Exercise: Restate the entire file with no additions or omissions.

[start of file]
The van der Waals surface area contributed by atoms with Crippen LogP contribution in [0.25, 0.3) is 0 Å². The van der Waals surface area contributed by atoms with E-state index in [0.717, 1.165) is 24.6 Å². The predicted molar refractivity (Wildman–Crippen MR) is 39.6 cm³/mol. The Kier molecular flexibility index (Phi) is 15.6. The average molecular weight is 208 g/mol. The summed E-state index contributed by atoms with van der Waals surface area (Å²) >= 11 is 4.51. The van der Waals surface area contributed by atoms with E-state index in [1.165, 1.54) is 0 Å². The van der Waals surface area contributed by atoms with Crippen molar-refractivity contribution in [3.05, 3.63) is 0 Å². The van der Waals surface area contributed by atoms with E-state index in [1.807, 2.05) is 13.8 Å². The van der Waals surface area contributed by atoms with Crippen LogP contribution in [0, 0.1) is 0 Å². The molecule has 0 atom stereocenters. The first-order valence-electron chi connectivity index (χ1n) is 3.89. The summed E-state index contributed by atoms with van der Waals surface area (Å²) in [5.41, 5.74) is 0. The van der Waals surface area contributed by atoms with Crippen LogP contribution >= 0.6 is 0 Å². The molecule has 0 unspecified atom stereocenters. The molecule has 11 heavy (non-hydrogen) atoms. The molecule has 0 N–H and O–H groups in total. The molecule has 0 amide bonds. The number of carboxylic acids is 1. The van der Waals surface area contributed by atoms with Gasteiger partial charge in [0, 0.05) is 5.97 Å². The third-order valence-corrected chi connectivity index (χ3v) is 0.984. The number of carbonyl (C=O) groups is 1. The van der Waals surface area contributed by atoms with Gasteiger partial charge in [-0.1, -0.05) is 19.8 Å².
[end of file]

The van der Waals surface area contributed by atoms with Crippen LogP contribution in [0.25, 0.3) is 0 Å². The van der Waals surface area contributed by atoms with E-state index in [0.717, 1.165) is 24.6 Å². The predicted molar refractivity (Wildman–Crippen MR) is 39.6 cm³/mol. The Kier molecular flexibility index (Phi) is 15.6. The average molecular weight is 208 g/mol. The summed E-state index contributed by atoms with van der Waals surface area (Å²) >= 11 is 4.51. The van der Waals surface area contributed by atoms with E-state index in [1.165, 1.54) is 0 Å². The van der Waals surface area contributed by atoms with Crippen molar-refractivity contribution in [3.05, 3.63) is 0 Å². The van der Waals surface area contributed by atoms with E-state index in [1.807, 2.05) is 13.8 Å². The van der Waals surface area contributed by atoms with Crippen LogP contribution in [0, 0.1) is 0 Å². The molecule has 0 atom stereocenters. The first-order valence-electron chi connectivity index (χ1n) is 3.89. The summed E-state index contributed by atoms with van der Waals surface area (Å²) in [5.41, 5.74) is 0. The van der Waals surface area contributed by atoms with Crippen LogP contribution >= 0.6 is 0 Å². The molecule has 0 unspecified atom stereocenters. The molecule has 11 heavy (non-hydrogen) atoms. The molecule has 0 N–H and O–H groups in total. The molecule has 0 amide bonds. The number of carboxylic acids is 1. The van der Waals surface area contributed by atoms with Gasteiger partial charge in [0, 0.05) is 5.97 Å². The third-order valence-corrected chi connectivity index (χ3v) is 0.984. The number of carbonyl (C=O) groups is 1. The van der Waals surface area contributed by atoms with Gasteiger partial charge in [-0.1, -0.05) is 19.8 Å².